Eat Your Veggies, Get an iPad
When this leading display maker discovered that half its employees were overweight, it revolutionized the company dining hall, labeling each dish with an intelligent flat-panel display.
Eat Your Veggies, Get an iPadBy Rebecca Lin
From CommonWealth Magazine (vol. 519 )
Au Optronics Corp. Human Resources Department assistant manager Amy Ku stared in disbelief at the numbers in front of her.
"Body mass index values of over 25, which are considered above normal, were at an unexpected high of 51.1 percent," the bespectacled Ku recalls of the moment three years ago when data from corporate employee medical examinations revealed that one in two of AUO's 45,000 employees nationwide was either already "overweight" or well on their way to getting there.
Employee health is most definitely not just a personal matter, Ku insists.
"In particular, if top executives experience health problems it can affect the reputation and share prices of the company," she notes.
Although the high proportion of rotund physiques in the technology sector was hardly a newsflash, Ku decided she had to act. A dietary revolution would be the first, and most important, step.
At 11:30 a.m., the corridors of the AUO plant gradually fill with people filing downstairs to the basement dining hall.
There are 3,000 employees at the AUO plant on Lising 2nd Rd. in the Hsinchu Science Park. The 860-seat dining hall must achieve 300-percent table turnover within two hours to keep pace with demand.
Meal management is no easy task. Ku's first task was to meet with institutional food vendors to demand they become a cooperative partner in the company's effort to look after the healthful diets of employees. That would mean not only less fat and less salt, but also a ban on the use of MSG.
Next up was making the dining hall "intelligent." At the bottom of the stairs at the dining hall entrance sit five clear cabinets affixed with flat-panel displays, each representing one of the food vendors inside. A multicolored display indicates the five most popular dishes from each vendor.
Those opting for curry chicken get a free pass with a green light. The soy sauce braised chicken and Cantonese roast pork combo, however, bears an ominous red warning light, indicating that the caloric content may be too high, and suggesting that it should not be eaten daily.
Inside the dining hall, people are lined up 40 to 50 deep at the roast pork vendor. It's the most popular stall in the house. For the employees, average age 31, the deliciously juicy-looking roast pork plate is too much to resist, despite the unsightly red warning light.
To further encourage healthier eating habits among its employees, the company has also opened a self-serve vegetarian buffet offering 28 to 30 different salad items and vegetarian dishes, in addition to the combined 70 variations of set meals on offer from the five dining hall vendors.
Dining Hall Use Doubles
R&D engineer Lin Yi-tsun, 33, eats breakfast, lunch and dinner in the dining hall every day.
"I'll usually go vegetarian a few meals per week," he says.
The wood ear and fresh greens on his plate are well on their way to being devoured.
The tariff was also changed from a flat NT$50 for all you could eat to a system of paying by weight to encourage more of a "take only what you're going to eat" mentality.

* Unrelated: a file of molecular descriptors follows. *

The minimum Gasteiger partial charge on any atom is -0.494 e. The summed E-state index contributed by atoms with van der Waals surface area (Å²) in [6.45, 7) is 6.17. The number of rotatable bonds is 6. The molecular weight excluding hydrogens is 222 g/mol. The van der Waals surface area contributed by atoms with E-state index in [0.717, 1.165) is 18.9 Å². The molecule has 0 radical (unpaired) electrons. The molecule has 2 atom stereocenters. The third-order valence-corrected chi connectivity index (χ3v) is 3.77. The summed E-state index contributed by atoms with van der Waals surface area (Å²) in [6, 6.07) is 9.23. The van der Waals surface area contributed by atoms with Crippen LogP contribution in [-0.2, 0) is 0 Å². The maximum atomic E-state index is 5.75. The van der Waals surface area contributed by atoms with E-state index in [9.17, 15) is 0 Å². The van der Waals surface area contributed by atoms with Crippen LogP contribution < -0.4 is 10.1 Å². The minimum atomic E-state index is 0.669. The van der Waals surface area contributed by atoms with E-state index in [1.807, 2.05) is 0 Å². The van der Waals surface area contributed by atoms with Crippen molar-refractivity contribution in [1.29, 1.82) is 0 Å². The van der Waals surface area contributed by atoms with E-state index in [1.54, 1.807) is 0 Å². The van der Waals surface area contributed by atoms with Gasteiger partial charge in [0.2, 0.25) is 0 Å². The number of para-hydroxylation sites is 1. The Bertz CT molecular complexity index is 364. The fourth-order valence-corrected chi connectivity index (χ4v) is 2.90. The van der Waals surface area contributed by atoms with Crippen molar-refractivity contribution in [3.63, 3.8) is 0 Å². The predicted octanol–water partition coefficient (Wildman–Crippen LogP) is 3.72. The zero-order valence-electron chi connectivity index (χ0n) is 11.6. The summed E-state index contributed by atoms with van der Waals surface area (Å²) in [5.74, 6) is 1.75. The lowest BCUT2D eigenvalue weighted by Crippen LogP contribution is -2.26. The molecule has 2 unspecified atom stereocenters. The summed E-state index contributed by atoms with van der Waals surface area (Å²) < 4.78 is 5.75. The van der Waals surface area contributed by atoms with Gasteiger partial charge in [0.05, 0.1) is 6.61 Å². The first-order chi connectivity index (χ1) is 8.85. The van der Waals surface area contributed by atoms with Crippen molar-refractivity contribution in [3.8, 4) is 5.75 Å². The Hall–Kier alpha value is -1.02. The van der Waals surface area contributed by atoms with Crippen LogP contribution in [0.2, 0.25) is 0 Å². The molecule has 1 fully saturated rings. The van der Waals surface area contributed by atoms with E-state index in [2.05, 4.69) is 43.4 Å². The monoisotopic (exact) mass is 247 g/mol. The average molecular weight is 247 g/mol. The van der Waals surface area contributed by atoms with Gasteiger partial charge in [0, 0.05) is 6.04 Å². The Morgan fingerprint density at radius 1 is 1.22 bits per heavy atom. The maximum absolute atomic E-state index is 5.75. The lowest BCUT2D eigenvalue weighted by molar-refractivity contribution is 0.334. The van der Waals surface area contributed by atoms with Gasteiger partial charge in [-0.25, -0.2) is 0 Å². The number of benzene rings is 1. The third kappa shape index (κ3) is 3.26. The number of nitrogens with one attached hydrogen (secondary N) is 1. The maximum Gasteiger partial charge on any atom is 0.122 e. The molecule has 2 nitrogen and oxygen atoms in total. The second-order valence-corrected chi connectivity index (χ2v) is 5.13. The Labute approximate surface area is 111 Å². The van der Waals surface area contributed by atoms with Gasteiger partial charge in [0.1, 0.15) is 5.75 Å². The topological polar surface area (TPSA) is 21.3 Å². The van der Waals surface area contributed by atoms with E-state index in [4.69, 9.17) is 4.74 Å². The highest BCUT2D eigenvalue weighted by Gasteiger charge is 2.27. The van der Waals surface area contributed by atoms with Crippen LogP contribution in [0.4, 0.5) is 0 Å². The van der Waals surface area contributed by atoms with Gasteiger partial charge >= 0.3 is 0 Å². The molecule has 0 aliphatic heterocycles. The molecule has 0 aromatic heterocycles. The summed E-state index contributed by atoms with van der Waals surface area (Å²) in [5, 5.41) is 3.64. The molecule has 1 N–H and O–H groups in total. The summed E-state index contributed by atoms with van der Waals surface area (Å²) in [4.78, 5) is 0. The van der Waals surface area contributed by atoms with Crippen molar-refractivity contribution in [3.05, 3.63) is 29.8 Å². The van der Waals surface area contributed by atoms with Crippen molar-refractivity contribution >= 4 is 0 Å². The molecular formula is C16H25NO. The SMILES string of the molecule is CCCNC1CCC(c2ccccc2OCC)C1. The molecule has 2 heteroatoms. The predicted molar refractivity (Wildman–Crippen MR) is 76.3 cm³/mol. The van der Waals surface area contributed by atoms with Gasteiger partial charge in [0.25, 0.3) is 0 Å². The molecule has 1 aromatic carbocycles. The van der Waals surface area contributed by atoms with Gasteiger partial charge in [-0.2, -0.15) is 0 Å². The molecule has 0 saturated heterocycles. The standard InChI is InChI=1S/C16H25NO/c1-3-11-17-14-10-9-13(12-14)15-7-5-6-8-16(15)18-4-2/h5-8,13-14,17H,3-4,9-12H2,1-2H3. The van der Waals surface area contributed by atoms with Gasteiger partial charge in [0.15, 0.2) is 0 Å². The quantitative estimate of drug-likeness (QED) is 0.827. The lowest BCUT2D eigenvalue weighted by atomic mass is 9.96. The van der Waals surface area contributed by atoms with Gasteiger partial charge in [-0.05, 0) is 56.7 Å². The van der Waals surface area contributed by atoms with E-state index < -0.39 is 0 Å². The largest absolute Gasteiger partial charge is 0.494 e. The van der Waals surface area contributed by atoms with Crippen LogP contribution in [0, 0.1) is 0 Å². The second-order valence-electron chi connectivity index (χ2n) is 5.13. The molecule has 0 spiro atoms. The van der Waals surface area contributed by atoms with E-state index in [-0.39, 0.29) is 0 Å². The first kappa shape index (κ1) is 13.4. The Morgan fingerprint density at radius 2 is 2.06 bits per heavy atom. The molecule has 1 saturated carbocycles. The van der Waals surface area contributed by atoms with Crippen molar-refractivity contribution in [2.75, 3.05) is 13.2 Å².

The changes did not drive away the employees. On the contrary, dining hall usage went from an average of 100 seatings per meal, to 250 and ultimately to 330 seatings per meal.
Just prior to the Lunar New Year holiday, the meals coordinator in AUO's human resources department, Jacky Peng – a "senior administrator," according to his name card – organized a four-week raffle, during which employees could accrue points from eating in the dining hall, with 10 points earning a chance in the raffle. Those opting for vegetarian items received two points, while the carnivores got one point. The top prize was an iPad.
"I had no idea people would start madly scrambling for points and even devising secret formulas for accruing the most points," he relates.
Dining hall vegetable consumption went through the roof, eventually reaching an apex of 480 person trips through the self-serve vegetarian line during one mealtime.
Actively pushing its dietary revolution, AUO not only conducts periodic employee satisfaction surveys, but also offers immediate feedback to the food vendors. Near the dining hall exit are three LCD displays provided for employees to register their opinions following their meals. Peng says he uses the information gleaned from this electronic suggestion box to discuss with vendors ways of tailoring menu items more toward employee tastes.
"When you do it well, then more people will eat and you will make more money. If you get it wrong, perhaps employees will opt to eat out," Amy Ku told vendors. Employee usage of the dining hall has gone from an average of 80 percent three years ago to 95 percent today.
One other unintended benefit has been that kitchen waste has been reduced dramatically. According to calculations tabulated at AUO's six plants nationwide, kitchen waste has fallen 70 percent from its previous average of 1,900 kilograms per day.
The improved meals have resulted in a steady decline in the overall BMIs of AUO employees.
"Over the past three years, each year 1,700 kilograms of excess body weight have been shed for every 1,000 employees," Ku says.
The health of its workforce is always a company's greatest asset.
Translated from the Chinese by Brian Kennedy